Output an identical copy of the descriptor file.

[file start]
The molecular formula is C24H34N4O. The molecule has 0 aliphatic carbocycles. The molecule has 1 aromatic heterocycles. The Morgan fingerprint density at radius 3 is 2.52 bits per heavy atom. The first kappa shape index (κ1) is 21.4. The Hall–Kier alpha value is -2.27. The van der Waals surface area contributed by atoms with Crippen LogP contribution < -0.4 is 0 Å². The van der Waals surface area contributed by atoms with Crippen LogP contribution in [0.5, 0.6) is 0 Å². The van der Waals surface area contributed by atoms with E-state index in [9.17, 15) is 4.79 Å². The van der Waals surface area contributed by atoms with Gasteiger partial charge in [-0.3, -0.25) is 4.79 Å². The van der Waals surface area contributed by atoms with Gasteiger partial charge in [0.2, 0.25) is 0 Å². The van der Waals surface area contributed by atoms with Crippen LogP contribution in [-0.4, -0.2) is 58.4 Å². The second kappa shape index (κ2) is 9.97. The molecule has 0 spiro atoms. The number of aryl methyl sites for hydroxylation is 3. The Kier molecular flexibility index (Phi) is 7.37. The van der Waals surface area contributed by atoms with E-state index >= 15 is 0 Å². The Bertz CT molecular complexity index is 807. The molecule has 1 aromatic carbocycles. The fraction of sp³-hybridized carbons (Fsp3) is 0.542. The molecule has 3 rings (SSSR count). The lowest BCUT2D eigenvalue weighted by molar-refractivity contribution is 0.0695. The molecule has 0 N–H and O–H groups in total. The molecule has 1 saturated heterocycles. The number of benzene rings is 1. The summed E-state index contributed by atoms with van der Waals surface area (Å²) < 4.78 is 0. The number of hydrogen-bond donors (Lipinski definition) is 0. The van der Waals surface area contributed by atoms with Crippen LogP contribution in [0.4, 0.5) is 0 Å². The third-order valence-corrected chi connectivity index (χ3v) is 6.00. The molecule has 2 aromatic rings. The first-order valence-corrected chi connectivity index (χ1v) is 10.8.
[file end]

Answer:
The molecular formula is C24H34N4O. The molecule has 0 aliphatic carbocycles. The molecule has 1 aromatic heterocycles. The Morgan fingerprint density at radius 3 is 2.52 bits per heavy atom. The first kappa shape index (κ1) is 21.4. The Hall–Kier alpha value is -2.27. The van der Waals surface area contributed by atoms with Crippen LogP contribution < -0.4 is 0 Å². The van der Waals surface area contributed by atoms with Crippen LogP contribution in [0.5, 0.6) is 0 Å². The van der Waals surface area contributed by atoms with E-state index in [9.17, 15) is 4.79 Å². The van der Waals surface area contributed by atoms with Gasteiger partial charge in [-0.3, -0.25) is 4.79 Å². The van der Waals surface area contributed by atoms with Gasteiger partial charge in [0.2, 0.25) is 0 Å². The van der Waals surface area contributed by atoms with Crippen LogP contribution in [-0.4, -0.2) is 58.4 Å². The second kappa shape index (κ2) is 9.97. The molecule has 0 spiro atoms. The number of aryl methyl sites for hydroxylation is 3. The Kier molecular flexibility index (Phi) is 7.37. The van der Waals surface area contributed by atoms with E-state index >= 15 is 0 Å². The Bertz CT molecular complexity index is 807. The molecule has 1 aromatic carbocycles. The fraction of sp³-hybridized carbons (Fsp3) is 0.542. The molecule has 3 rings (SSSR count). The lowest BCUT2D eigenvalue weighted by molar-refractivity contribution is 0.0695. The molecule has 0 N–H and O–H groups in total. The molecule has 1 saturated heterocycles. The number of benzene rings is 1. The summed E-state index contributed by atoms with van der Waals surface area (Å²) < 4.78 is 0. The number of hydrogen-bond donors (Lipinski definition) is 0. The van der Waals surface area contributed by atoms with Crippen LogP contribution in [0.4, 0.5) is 0 Å². The third-order valence-corrected chi connectivity index (χ3v) is 6.00. The molecule has 2 aromatic rings. The first-order valence-corrected chi connectivity index (χ1v) is 10.8.